Other brands have reached for inclusivity by casting models with disabilities like Jillian Mercado, who has appeared in ads for Target and Nordstrom, and Mama Cax, who has starred in campaigns for ASOS and Chromat. Aerie’s recent viral campaign featured a model with Down syndrome and models wearing an insulin pump and an ostomy bag. Tommy Hilfiger launched a line of adaptive clothing, Tommy Adaptive, which features one-handed closures, expanded openings and seated options, and organizations like the Runway of Dreams Foundation are working toward a more inclusive fashion industry.
Stand for Something
More than ever, consumers want brands to stand for something. According to 2018’s “The State of Fashion” report by McKinsey and the Business of Fashion, 66% of millennials worldwide are willing to spend more on sustainable brands. The fashion industry is currently a big polluter; it is the second-largest user of water and is responsible for 8-10% of global carbon emissions, and $500 billion worth of unsold clothing is disposed of, rather than recycled, each year. Companies that aim to change these figures for the better are developing devoted followings, like outdoor outfitters Columbia and Patagonia (which repairs customers’ clothing and refurbishes their older product for resale), Reformation, H&M’s Conscious collection, Room 502 and footwear brands Allbirds and Rothy’s.
Other stand-for-something brands include VF Corporation (whose subsidiaries include Vans and The North Face), whose vision statement reads, “We power movements of sustainable and active lifestyles for the betterment of people and our planet”; Everlane, which focuses on what they call “radical transparency” in the supply chain; Toms, which, among other things, provides shoes for those in need; Thread Harvest, an ethical and sustainable online marketplace that allows consumers to shop by cause; and Stella McCartney, a vegetarian luxury brand that respects animals, people and nature. The values these companies stress feature prominently in their marketing, especially online.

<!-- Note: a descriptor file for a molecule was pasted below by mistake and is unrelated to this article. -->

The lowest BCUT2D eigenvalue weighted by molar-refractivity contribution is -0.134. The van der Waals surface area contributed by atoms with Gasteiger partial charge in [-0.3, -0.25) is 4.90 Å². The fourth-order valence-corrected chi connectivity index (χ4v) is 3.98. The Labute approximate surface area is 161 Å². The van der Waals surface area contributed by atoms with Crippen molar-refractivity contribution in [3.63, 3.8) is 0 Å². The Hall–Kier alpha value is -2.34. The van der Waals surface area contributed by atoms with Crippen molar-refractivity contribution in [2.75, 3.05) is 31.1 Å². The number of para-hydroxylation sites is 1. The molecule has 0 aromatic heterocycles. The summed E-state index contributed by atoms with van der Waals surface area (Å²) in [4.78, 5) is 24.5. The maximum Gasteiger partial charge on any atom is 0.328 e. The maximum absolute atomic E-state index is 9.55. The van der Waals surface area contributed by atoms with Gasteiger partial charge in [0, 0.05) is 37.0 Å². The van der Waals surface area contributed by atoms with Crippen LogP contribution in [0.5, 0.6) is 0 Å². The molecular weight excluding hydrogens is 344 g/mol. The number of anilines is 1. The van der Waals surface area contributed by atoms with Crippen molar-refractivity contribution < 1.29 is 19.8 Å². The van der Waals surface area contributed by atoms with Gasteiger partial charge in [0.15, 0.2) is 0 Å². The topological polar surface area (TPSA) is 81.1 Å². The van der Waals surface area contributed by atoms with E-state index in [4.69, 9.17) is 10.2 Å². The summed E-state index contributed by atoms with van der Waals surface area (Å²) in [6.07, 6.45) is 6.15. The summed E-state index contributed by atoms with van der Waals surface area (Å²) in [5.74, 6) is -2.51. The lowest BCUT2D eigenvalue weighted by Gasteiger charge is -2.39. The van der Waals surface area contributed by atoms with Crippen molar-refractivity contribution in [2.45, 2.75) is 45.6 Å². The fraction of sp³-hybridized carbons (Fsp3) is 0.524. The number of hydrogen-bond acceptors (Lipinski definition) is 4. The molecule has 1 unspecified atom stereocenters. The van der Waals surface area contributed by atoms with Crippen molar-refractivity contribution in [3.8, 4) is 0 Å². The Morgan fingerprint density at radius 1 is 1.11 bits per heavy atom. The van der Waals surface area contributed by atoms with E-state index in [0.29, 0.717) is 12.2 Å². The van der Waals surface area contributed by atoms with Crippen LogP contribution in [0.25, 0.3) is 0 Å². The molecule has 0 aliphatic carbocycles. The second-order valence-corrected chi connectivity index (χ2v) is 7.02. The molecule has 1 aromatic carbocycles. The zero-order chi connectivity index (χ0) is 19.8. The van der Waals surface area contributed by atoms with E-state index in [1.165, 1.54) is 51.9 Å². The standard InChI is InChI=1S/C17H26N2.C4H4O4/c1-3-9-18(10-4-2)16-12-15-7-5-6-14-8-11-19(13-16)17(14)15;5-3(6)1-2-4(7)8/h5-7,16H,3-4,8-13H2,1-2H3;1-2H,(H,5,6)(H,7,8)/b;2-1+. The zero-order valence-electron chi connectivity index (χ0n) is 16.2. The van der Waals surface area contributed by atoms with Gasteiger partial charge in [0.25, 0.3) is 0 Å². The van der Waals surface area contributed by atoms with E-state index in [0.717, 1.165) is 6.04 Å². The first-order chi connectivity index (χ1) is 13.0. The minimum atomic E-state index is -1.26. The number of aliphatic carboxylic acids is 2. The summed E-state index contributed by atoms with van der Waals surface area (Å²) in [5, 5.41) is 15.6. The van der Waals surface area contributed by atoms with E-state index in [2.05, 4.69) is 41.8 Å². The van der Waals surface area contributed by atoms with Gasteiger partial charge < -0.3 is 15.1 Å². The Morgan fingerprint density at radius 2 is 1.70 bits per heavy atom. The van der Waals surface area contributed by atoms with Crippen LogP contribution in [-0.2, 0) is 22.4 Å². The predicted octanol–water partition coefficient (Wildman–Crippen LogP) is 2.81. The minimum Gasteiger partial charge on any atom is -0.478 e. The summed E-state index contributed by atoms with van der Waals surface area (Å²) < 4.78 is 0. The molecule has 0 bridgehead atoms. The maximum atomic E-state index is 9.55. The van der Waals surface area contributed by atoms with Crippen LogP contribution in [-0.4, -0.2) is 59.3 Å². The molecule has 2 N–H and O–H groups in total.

What if there were a better way to get your fashion fix? A number of companies are putting their spin on the answer, including thredUP, an online clothing thrift store; Rent the Runway, which connects designer clothes and accessories with consumers for a short time; and subscription services StitchFix, JustFab, Trunk Club by Nordstrom and Gwynnie Bee, which introduce customers to new brands on their doorstep.
Textile and Apparel, Technology and Management (TATM) assistant professor Delisia Matthews studies alternative consumption such as fashion trucks, second-hand fashion and Sneakerheads conventions and apps. Read some of her recent work here.
So what does the future hold for fashion marketing? Forecasters predict an increase in experiential marketing, with pop-up events and interactive content both online and in real life, to get customers’ attention and encourage them to engage with brands.
There will be a tilt toward augmented reality (AR), both online and in the real world. Many companies, like Levi’s, have virtual stylists or chatbot assistants to help customers shop for what they want, but companies are thinking bigger. Israel-based Syte allows brands to suggest suggested looks to users when they upload images of their favorite styles; clients include Forever 21, Tommy Hilfiger and Kohl’s.
Amazon’s Echo Look, which launched in June 2018, is a “personal style assistant” with a voice-controlled camera to take social media-shareable outfit photos and a Style Check function that offers opinions on customers’ outfits of the day and suggests items — available for purchase on Amazon — that pair well with clothes the customer already owns. Digital scanning technology already exists that can measure users’ bodies and suggest clothes that will fit them well.
Wilson College of Textiles at NC State researchers recently developed an app and garment system, Prime Fit, that helps customers ascertain their accurate body measurements. Prime Fit could be paired with technology such as the Echo Look to not only suggest clothes similar to a customer’s style, but also select garments tailored to a customer’s exact size and shape. In the near future, such technology could be used to create a user profile to facilitate custom, on-demand clothing.
Some brands, like TopShop, Uniqlo and several Neiman Marcus locations, have utilized in-store AR mirrors so customers can remain clothed while virtually trying on clothes, or can see their selection in different color options. Amazon currently holds a patent for an AR mirror that will allow users to virtually try on clothing — in virtual settings, like a beach or a snowy mountainside — from the comfort of their computer screens.
So what does the future hold for fashion marketing? The possibilities are endless, but based on current trends, it’s likely that whatever comes next will emphasize quality and sustainability, be tailored to the individual shopper, make the process easier on consumers and make fashion available on demand.
What do you think is next?